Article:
If public theology began in Swift Hall in the mid 70s, then …

… what exactly are we being trained to become?


The “contemporary use” of the term “public theology” originated in Martin Marty’s 1974 article “Two Kinds of Two Kinds of Civil Religion [sic].”

–Mary Doak, Reclaiming Narrative for Public Theology (Albany, NY: State University of New York Press, 2004), 5.


“There is general agreement that Martin Marty was the first person to intentionally use the term public theology and provide a description of it. […] Marty identified two main kinds of civil religion, both of which existed in two forms. One kind of religion takes a critical and prophetic theological stance toward the nation and its leaders [e.g. Reinhold Niebuhr and Jonathan Edwards]. [Another kind] represents public theology from the church’s side [e.g. Walter Rauchenbusch and Benjamin Franklin].”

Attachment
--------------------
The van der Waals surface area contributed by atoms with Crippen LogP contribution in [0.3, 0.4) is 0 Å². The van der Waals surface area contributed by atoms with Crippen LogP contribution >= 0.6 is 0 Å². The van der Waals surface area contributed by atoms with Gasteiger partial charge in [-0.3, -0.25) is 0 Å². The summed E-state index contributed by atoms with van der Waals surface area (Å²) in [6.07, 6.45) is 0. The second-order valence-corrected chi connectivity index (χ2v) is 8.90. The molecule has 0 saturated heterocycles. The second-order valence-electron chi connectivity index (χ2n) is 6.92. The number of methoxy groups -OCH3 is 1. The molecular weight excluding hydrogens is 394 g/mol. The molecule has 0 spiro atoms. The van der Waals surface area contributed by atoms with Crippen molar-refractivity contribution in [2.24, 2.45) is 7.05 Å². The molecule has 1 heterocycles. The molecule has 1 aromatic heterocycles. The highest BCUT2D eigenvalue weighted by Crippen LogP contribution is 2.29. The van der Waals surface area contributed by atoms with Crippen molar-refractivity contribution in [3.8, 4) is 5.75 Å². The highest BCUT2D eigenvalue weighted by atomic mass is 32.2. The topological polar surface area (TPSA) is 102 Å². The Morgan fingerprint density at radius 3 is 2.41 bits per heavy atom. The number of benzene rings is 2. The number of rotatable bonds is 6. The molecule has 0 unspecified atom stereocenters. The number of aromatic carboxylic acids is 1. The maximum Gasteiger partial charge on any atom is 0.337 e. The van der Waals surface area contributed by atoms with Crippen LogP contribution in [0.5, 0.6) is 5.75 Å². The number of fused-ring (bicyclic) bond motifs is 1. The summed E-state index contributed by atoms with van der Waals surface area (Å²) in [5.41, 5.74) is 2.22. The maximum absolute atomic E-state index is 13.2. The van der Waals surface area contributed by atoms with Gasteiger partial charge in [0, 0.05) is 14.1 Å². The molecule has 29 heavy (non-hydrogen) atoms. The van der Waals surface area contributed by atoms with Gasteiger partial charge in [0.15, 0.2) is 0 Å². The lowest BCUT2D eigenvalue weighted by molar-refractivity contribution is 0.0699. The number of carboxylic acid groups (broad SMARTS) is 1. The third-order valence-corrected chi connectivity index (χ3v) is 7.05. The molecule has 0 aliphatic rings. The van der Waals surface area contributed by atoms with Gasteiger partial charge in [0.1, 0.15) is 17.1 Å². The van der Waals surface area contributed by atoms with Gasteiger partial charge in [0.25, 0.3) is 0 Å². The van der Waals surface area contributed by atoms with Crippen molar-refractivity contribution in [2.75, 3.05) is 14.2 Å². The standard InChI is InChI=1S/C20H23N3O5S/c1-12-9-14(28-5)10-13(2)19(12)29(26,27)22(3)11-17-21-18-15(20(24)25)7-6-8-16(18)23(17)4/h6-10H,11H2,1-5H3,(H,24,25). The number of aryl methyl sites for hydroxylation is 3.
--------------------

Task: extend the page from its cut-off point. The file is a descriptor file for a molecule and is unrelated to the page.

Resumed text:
— E. Harold Breitenberg, “What is Public Theology?”, in Public Theology for a Global Society:  Essays in Honor of Max L. Stackhouse (Grand Rapids, MI: Eerdmans, 2010), 7-8.


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